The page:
Millions have Billions Waiting for Them from Uncle Sam

Millions have billions.

Thirteen months after the violent insurrection he helped instigate, Donald Trump’s latest sociopathic ramblings continue to command the focus of MSNBC, the New York Times and the Washington Post.  This is largely a function of the echo chamber of analytics where Trump’s hate soaked red meat can generate the clicks that have preempted what we used to call news judgement.

That web traffic is then used to rationalize his continued relevance in our national conversation.  It’s an echo chamber that makes it hard to heal and move past this extended national nightmare that’s fueled by a media that profits by promoting conflict and controversy. All the oxygen is taken up with who is winning and who is losing power in the beltway. Meanwhile, the actual circumstances of the American people are just not on anybody’s radar.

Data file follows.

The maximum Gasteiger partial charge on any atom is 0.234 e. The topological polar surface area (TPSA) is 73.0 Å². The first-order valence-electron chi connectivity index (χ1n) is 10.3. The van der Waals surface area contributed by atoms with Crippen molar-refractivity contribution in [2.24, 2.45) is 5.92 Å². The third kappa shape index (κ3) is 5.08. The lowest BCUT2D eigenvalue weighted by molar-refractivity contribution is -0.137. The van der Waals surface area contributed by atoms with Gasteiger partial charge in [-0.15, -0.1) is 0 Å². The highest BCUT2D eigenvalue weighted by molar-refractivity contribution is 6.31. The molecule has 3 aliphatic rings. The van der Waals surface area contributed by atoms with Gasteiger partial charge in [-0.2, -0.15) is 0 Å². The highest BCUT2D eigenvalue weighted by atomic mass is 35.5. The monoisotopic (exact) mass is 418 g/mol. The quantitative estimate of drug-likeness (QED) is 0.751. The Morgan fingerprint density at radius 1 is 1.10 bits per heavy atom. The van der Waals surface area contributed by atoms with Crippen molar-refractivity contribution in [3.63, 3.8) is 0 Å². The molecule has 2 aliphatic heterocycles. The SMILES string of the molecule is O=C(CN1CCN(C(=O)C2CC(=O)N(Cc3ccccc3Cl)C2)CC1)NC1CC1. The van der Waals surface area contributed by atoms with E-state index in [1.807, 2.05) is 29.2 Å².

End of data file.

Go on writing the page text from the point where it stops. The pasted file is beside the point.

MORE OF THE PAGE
This obsession with tracking all things Trump  crowds out other news stories like the fact that five million households that struggle week to week to make ends meet have yet to claim what can be as much as $3,600 per child under the expanded Child Tax Credit that was part of President Biden’s American Rescue Plan.

This represents over $13 billion that’s sitting in the U.S. Treasury as these families are dealing with the expiration of the eviction and foreclosure moratoriums put in place earlier in the pandemic. But with a media machine that’s tilted to sell cruises and luxury cars, there’s just no upside in clogging up the sales channel to reach folks with little disposable income.

And as for too many members of Congress, all too much of their time is taken up with bringing in campaign cash, not getting the aid out to their constituents that they so badly need.